Addiction is a Choice, not a Disease

I have struggled with the claim that addiction is a disease.  Those who are diagnosed with non self-induced (i.e. a self induced disease is a smoker getting lung cancer) cancer or Type I Diabetes, to me, greatly differ from those who are sick because of poor decision making.  They had no control over their diagnosis—one day they started feeling ill, went to the doctor, took some tests and eventually received some very bad news.

An alcoholic or addict knows they are destroying their body and mind—but they continue to do so day after day.  They continue to drink or do drugs, often times, after being told death is just around the corner.

“If you don’t stop drinking and/or doing drugs, you will die.”

A simple choice is given:  life or death.

I started drinking because I wanted to.  My drinking progressed because I let it—and eventually I became a full blown alcoholic because I allowed my body and mind to get addicted to a substance.  Don’t mistake a bad habit that spirals out of control for a terminal illness.

Someone fighting breast cancer, or struggling to manage a disease they in no way created within themselves would most likely do anything to be cured.  Often times, cancer is terminal…there is no choice.

An alcoholic or addict simply, yes simply, needs to find the courage and self control to stop using—fight through the first few months of sobriety, and focus on staying clean.

Just like an obese person should diet and exercise–or a smoker should quit…an addict/alcoholic should stop using.

Saying that addiction is a disease gives addicts a scapegoat, and is an insult to their families.

“It’s not my fault, it’s my disease.”

“I shot up, or drank a 1/5th of whiskey because I have a disease.”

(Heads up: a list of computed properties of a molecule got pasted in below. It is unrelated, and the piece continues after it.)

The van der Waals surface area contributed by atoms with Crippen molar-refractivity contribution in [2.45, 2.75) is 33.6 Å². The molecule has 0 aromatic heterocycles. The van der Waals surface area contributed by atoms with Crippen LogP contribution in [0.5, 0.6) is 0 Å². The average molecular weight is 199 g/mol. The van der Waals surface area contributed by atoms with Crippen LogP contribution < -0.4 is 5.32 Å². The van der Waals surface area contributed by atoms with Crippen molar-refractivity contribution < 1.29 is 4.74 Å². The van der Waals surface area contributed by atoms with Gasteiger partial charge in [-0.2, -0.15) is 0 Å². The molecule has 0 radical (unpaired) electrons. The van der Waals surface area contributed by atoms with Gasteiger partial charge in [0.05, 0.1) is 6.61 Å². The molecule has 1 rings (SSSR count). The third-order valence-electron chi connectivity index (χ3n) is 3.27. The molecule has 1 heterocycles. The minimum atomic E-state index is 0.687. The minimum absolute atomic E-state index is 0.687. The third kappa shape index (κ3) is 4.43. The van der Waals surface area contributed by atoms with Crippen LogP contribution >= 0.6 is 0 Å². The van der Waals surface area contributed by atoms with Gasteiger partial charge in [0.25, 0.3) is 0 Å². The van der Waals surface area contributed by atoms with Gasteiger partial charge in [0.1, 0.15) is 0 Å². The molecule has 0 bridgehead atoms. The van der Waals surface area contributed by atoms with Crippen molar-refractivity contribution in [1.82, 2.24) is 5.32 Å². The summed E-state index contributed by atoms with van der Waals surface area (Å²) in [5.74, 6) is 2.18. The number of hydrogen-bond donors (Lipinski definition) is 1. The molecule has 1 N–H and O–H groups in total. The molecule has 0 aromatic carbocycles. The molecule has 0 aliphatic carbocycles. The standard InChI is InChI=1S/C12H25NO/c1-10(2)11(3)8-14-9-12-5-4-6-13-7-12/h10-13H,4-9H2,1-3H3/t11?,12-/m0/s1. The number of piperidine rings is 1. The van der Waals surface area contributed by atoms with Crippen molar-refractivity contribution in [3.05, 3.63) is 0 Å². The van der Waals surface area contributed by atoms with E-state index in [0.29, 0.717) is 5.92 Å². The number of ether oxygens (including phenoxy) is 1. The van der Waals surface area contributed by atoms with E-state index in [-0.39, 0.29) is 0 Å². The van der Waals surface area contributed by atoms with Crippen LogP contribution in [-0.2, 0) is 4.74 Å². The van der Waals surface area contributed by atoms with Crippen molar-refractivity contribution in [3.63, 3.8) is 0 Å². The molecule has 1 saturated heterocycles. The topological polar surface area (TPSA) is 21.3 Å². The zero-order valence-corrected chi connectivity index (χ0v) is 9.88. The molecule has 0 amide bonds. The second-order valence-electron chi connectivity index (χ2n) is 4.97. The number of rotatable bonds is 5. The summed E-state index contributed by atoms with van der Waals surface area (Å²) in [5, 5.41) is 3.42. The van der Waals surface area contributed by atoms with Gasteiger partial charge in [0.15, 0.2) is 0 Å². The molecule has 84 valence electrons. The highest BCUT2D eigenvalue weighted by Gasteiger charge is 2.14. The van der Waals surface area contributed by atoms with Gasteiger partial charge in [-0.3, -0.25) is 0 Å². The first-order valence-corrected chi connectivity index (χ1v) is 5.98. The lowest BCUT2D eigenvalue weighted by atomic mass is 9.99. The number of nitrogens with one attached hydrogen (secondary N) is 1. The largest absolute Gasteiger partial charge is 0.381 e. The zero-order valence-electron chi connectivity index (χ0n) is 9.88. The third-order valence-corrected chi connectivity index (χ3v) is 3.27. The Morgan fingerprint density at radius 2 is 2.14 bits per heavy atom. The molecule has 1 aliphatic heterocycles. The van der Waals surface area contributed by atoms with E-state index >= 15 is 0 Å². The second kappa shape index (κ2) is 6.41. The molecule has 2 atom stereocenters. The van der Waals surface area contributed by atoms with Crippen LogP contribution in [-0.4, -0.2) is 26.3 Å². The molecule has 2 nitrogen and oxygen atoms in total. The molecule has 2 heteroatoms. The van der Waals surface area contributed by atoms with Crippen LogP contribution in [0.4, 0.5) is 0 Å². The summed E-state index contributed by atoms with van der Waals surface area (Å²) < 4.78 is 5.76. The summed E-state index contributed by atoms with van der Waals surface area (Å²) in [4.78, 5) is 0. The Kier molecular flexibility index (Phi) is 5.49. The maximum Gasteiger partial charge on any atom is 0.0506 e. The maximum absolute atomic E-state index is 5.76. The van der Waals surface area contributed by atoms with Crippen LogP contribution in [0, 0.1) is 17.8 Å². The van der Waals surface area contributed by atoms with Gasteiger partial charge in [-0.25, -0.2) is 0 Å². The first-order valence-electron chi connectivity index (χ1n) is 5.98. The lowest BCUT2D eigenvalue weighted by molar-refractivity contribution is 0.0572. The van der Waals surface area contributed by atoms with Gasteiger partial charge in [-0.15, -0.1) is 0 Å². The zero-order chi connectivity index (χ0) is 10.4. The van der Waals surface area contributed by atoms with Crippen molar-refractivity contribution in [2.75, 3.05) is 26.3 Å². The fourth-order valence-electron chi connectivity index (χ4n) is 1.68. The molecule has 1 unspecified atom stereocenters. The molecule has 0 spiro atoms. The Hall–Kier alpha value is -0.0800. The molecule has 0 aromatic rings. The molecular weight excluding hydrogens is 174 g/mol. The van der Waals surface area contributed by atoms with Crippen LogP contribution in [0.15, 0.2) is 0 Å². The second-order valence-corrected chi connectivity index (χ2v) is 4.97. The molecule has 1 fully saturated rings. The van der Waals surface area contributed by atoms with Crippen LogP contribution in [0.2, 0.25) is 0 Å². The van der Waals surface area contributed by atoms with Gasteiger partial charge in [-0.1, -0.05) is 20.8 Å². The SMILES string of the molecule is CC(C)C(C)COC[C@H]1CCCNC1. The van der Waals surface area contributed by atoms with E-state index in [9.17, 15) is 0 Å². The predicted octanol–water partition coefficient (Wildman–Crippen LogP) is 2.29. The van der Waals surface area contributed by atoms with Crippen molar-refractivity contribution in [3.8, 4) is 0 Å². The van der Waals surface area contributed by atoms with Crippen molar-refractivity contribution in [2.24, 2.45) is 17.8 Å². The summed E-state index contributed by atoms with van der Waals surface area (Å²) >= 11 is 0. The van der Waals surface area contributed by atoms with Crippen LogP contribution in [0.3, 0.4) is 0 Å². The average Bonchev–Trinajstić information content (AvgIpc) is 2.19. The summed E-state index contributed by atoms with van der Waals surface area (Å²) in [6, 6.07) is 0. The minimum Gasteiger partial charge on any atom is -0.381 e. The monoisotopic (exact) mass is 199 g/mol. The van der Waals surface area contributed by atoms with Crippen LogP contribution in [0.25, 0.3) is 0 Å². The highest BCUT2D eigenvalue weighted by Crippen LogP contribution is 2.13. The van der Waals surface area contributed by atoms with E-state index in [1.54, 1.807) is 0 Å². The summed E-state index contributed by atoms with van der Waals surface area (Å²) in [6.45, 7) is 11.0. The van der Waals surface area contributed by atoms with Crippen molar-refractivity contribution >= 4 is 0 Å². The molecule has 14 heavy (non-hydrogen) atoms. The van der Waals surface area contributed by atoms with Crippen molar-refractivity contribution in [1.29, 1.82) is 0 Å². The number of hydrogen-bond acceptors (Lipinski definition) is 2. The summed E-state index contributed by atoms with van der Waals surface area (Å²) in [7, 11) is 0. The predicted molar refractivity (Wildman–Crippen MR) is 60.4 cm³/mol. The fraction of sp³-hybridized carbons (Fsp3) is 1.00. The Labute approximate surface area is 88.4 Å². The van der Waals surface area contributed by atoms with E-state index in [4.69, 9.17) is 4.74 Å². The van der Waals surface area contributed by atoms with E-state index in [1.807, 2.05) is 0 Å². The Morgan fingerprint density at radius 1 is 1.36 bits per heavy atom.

No mother-fucker, you did that because you are selfish—and lack self control.  You absolutely know you made the wrong decision—and that decision will hurt you and those you love.

Addiction isn’t a disease, it’s a choice.  If you never chose to become addicted to a substance in the first place—the disease you say you have wouldn’t exist.

I agree that some people are prone to becoming addicts—due to environment or family history, but in no way is alcoholism like non self-induced cancer, or some other terminal illness.

In fact, calling alcoholism or drug addiction a disease is an insult to those who have actual diseases.

I was a raging alcoholic, and on the day I quit drinking, I knew it was on me.  I had to stop thinking of any reason and excuse to drink.

“Shit, I had a bad day.  Beer!”

“Oh, a football game.  Beer!”

“It’s Saturday.  Lets’ drink! A beer!”

I can actually come up with many more reasons to convince myself to have a drink, but I won’t.  Do you know why?

Because through time, effort and the support of friends/family—I realized that I was slowly killing myself.  I decided that I would rather live than die of liver disease—or in a flaming car wreck that may hurt or kill innocent people.

I made the choice to stop choosing to drink alcohol every day.  I made the choice to become a better father, boyfriend, son, brother, etc.  And you know what?  Anyone else suffering from alcohol or addiction can make that choice too.

Do you know who can’t choose to wake up tomorrow and heal themselves:  a child in the cancer ward, a mother fighting breast cancer and the kid who doesn’t produce enough insulin.

I’m not trying to be insensitive—but as an alcoholic who comes from a family of addicts, I feel that I’m more than qualified to say that bad choices and self destruction shouldn’t be mistaken for a disease.  All of us addicts have a choice, each time we drink or use, and we have the ability, if we dig deep, to walk away from the pain.

I’ll drive by the liquor store on the way home today, and if I decide to go by a twelve pack, it’s not a disease controlling me—it’s a conscious decision to make a bad choice.

Take accountability.


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